I put an ad in the Washington City Paper, and we got probably 20 responses from guitarists and one sax player, Mark Gilbert. Some of the guitar auditions were hysterical. One guy named Pratt even showed up with his home made Pratocaster! He reminded me of George Benson. We ended up with then-17-year-old Christian Nagle on guitar. He improvised well, had a great sound, and played with more chainsaw and less jazz, which was what we were looking for. We nicknamed him “Pop Boy” for his overt cuteness, youthful exuberance, and the fact that he had a few teenage girlfriends that would come and check us out — doesn't happen much now! Mark Gilbert took the plunge on sax and so we had us a spiffy instrumental quartet. Mark has played with more people that can be listed, but includes Root Boy Slim, The Tempations, and Cab Calloway. A fine player.
Mark Gilbert also knew this guy, Ed Maguire, who played electric mandolin and violin, and asked us if we wanted to check him out. I said, "No way do we want mandolin and violin in this band." He wore me down. Mark Gilbert knew something I didn't. Finally Smoot and I said OK. In walks Ed, a huge and conservative-looking guy in bermuda shorts, close cropped hair, and loafers. He was driving a Cadillac to boot! He plugged a five string mandolin into the PA with a delay / sampling device and played this ridiculous, roughly two minute solo and just totally amazed us. Sold. He was in immediately. He also plays bass and studied with Jaco ("Big Ed" in the Jaco biography by Bill Milkowski).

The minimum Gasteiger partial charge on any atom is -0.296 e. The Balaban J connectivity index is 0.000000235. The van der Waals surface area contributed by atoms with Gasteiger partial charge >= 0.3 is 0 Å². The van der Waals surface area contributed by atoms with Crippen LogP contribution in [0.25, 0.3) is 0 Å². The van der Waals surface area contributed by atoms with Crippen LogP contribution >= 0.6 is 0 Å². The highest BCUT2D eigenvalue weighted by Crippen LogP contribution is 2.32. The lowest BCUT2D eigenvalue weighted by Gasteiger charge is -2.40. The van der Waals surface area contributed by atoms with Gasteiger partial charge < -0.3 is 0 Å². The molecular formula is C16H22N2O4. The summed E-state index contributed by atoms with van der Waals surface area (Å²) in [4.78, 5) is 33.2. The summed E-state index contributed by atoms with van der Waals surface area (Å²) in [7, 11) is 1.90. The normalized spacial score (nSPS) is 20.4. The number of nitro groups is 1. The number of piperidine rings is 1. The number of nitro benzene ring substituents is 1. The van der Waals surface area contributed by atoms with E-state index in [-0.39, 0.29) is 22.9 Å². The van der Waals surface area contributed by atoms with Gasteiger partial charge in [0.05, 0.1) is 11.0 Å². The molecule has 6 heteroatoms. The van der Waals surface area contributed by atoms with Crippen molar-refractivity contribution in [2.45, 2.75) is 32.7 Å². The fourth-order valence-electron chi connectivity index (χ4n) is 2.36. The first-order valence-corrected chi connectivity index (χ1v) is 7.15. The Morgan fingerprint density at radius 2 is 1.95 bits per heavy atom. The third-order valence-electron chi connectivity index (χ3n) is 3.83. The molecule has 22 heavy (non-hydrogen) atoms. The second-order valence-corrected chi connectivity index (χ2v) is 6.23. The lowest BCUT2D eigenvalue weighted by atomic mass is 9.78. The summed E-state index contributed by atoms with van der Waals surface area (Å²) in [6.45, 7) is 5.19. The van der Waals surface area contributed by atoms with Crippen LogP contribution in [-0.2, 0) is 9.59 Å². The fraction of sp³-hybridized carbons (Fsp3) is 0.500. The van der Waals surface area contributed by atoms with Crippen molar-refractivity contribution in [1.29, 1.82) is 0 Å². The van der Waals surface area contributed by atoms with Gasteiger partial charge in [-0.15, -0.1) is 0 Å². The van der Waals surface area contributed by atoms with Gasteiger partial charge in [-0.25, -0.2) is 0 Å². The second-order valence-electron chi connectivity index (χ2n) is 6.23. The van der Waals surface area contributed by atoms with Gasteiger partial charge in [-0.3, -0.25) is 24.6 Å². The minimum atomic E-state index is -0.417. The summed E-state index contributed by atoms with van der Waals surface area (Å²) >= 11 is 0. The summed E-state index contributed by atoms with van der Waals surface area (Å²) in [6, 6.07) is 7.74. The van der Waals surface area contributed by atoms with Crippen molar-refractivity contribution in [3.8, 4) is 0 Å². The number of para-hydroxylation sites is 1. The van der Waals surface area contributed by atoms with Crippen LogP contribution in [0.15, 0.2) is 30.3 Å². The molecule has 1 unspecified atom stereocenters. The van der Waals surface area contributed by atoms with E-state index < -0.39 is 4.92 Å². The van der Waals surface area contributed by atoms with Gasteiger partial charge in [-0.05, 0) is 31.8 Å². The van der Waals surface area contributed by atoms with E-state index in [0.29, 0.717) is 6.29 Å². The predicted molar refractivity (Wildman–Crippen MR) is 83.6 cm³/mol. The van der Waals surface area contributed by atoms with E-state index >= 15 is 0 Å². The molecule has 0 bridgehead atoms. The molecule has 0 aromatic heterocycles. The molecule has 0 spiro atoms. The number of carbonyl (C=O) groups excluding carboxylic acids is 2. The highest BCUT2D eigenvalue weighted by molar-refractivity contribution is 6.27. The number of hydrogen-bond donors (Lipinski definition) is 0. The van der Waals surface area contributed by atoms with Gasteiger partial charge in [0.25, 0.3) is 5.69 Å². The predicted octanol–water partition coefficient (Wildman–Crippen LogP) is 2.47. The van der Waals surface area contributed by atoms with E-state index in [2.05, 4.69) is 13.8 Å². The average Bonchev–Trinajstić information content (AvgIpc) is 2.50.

I almost forgot: This band was actually named “Next” for its first two gigs, and a fan called it "chainsaw jazz" at the 1989 Washington Riverfest. That became the band name shortly after that gig. Having that band follow a Gospel group at a huge outdoor festival is a treasured memory. Besides being a fine player, Mark Smoot was and still is a technical wiz and was building an eight track analog studio at the time; quite propitious. We recorded most of our only studio recording, DisConcerto, during May / June of 1989. I remember this vividly, as halfway through the recording of the tune “Iranasaurus Tex” my son Niall, now 18, was born and a tree fell on my house that week! Christian Nagle left soon thereafter to pursue other interests. We did only only two or three more shows together. Later that year Mark Smoot met a great guitar player named Mark Stanley (see Thee Maximalists), who is an amazing guitarist and good friend, finished the DisConcerto project with us (playing on two tunes on that record), and did our last gig with us at DC Arts Center in 1990. Mark Stanley is today a Maximalist! End o’ story.